• blasť •
blah-zay • Hear it!
Part of Speech: Adjective
Meaning: 1. Apathetic, detached because of luxury, surfeit, or excessive indulgence; sophisticatedly nonchalant, as to be blasé about gourmet food. 2. Lacking interest, apathetic, nonchalant, bored, as a blasé attitude toward housecleaning.
Notes: Today's Good Word is not to be pronounced as or confused with blaze. Blasé has not lost its feel of 'Frenchiness', as its pronunciation and the hat on the É tell us. So, we aren't allowed to make an adverb or a noun out of it. We will just have to develop a blazé attitude about their unavailability.
In Play: We can see blasé attitudes pretty much everywhere: "My grandchildren were born in the Internet age and are positively blasé about the Web." Even in the workplace: "The boss has become so blasé about laying people off that he does it by e-mail now."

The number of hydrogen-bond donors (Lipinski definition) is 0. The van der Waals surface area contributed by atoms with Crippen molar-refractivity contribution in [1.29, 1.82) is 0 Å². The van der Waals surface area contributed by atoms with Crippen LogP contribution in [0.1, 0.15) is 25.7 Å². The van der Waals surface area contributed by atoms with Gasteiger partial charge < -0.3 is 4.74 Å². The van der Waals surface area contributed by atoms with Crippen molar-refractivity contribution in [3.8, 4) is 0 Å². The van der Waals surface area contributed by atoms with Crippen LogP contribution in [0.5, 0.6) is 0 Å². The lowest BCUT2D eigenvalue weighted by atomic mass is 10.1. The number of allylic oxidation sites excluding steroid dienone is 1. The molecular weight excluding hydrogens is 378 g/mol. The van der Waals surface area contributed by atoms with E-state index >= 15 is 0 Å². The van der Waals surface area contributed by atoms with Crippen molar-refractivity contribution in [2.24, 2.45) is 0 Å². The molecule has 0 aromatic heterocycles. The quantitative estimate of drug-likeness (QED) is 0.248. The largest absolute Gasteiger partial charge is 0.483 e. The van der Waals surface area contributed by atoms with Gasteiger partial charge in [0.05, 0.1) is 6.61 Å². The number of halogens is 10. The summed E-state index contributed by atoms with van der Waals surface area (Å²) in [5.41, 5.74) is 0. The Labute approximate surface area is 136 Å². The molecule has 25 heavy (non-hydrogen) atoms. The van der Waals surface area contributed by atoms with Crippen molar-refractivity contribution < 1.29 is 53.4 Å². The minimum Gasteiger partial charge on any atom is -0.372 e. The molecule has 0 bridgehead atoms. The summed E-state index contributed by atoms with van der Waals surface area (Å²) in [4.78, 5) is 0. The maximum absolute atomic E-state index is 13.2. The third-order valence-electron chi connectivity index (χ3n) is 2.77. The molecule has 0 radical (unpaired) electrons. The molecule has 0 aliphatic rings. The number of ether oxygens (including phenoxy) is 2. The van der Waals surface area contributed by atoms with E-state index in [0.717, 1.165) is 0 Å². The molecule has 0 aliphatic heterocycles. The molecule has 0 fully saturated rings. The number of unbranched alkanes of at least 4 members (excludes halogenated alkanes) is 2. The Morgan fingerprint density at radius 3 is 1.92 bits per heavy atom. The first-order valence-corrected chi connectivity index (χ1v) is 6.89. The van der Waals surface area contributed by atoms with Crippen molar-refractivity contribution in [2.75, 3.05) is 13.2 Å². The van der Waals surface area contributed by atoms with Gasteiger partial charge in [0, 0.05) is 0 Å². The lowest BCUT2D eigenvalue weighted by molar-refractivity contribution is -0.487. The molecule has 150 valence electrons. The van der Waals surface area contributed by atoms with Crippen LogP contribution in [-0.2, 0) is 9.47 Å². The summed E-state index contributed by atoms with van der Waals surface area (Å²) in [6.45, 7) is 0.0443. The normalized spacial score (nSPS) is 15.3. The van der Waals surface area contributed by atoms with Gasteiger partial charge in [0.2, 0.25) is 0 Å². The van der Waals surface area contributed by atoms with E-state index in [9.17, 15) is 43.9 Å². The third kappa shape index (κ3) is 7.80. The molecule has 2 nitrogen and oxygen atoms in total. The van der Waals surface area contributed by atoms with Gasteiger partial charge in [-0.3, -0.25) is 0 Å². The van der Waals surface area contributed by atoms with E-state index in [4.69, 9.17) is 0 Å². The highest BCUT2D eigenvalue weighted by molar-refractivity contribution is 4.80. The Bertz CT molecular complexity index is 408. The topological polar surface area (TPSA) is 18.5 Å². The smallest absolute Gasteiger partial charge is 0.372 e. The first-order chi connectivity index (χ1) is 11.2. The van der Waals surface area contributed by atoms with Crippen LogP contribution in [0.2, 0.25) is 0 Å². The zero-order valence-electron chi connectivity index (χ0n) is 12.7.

Word History: Today's word is obviously French, the past participle of blaser "to cloy, to blunt (feelings)". It comes from a French dialect, where it meant "to be hung over". Blaser may well have come from Middle Dutch blasen "to blow up, swell". If so, it derives from the same Proto-Indo-European word that produced English blow, bladder, and blather, the latter probably from the sense of someone full of hot air. In Latin the initial B came to be F, so we know that all the Latin words that are derived from flare "to blow" are distant cousins. Borrowed English words based on this verb include flatulent, inflate, and soufflé, the noun of French souffler "to puff up", which comes from Latin sub "(from) under" + flare "to blow". (We cannot be blasé about thanking Tom Duffy for recommending today's lovely if adopted Good Word.)
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